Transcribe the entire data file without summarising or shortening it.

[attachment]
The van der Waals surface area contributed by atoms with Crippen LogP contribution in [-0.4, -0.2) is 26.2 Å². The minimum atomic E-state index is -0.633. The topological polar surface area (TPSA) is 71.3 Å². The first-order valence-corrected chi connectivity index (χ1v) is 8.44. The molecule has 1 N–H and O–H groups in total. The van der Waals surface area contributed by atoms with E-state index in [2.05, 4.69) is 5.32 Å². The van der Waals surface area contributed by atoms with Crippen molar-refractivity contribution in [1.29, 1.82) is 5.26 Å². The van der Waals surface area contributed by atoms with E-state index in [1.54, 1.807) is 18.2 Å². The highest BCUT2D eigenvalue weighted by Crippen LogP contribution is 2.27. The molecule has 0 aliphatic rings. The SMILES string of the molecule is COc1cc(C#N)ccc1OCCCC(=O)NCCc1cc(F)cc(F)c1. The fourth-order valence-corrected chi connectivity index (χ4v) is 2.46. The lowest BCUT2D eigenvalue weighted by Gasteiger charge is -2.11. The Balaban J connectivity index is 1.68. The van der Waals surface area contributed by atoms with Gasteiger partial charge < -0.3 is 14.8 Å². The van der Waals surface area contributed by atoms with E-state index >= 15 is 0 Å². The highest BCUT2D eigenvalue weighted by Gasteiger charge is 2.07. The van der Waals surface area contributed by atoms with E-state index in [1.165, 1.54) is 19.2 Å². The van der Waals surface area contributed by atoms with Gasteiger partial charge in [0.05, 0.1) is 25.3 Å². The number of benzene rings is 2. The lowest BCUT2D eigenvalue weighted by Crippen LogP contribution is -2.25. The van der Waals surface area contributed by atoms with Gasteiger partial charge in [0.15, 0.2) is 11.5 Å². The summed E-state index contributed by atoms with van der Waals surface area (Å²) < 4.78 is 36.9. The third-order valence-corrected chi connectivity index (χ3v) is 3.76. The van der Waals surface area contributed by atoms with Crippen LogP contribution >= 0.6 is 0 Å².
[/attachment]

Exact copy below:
The van der Waals surface area contributed by atoms with Crippen LogP contribution in [-0.4, -0.2) is 26.2 Å². The minimum atomic E-state index is -0.633. The topological polar surface area (TPSA) is 71.3 Å². The first-order valence-corrected chi connectivity index (χ1v) is 8.44. The molecule has 1 N–H and O–H groups in total. The van der Waals surface area contributed by atoms with E-state index in [2.05, 4.69) is 5.32 Å². The van der Waals surface area contributed by atoms with Crippen molar-refractivity contribution in [1.29, 1.82) is 5.26 Å². The van der Waals surface area contributed by atoms with E-state index in [1.54, 1.807) is 18.2 Å². The highest BCUT2D eigenvalue weighted by Crippen LogP contribution is 2.27. The molecule has 0 aliphatic rings. The SMILES string of the molecule is COc1cc(C#N)ccc1OCCCC(=O)NCCc1cc(F)cc(F)c1. The fourth-order valence-corrected chi connectivity index (χ4v) is 2.46. The lowest BCUT2D eigenvalue weighted by Gasteiger charge is -2.11. The Balaban J connectivity index is 1.68. The van der Waals surface area contributed by atoms with Gasteiger partial charge < -0.3 is 14.8 Å². The van der Waals surface area contributed by atoms with E-state index >= 15 is 0 Å². The highest BCUT2D eigenvalue weighted by Gasteiger charge is 2.07. The van der Waals surface area contributed by atoms with E-state index in [1.165, 1.54) is 19.2 Å². The van der Waals surface area contributed by atoms with Gasteiger partial charge in [0.05, 0.1) is 25.3 Å². The number of benzene rings is 2. The lowest BCUT2D eigenvalue weighted by Crippen LogP contribution is -2.25. The van der Waals surface area contributed by atoms with Gasteiger partial charge in [0.15, 0.2) is 11.5 Å². The summed E-state index contributed by atoms with van der Waals surface area (Å²) < 4.78 is 36.9. The third-order valence-corrected chi connectivity index (χ3v) is 3.76. The van der Waals surface area contributed by atoms with Crippen LogP contribution >= 0.6 is 0 Å².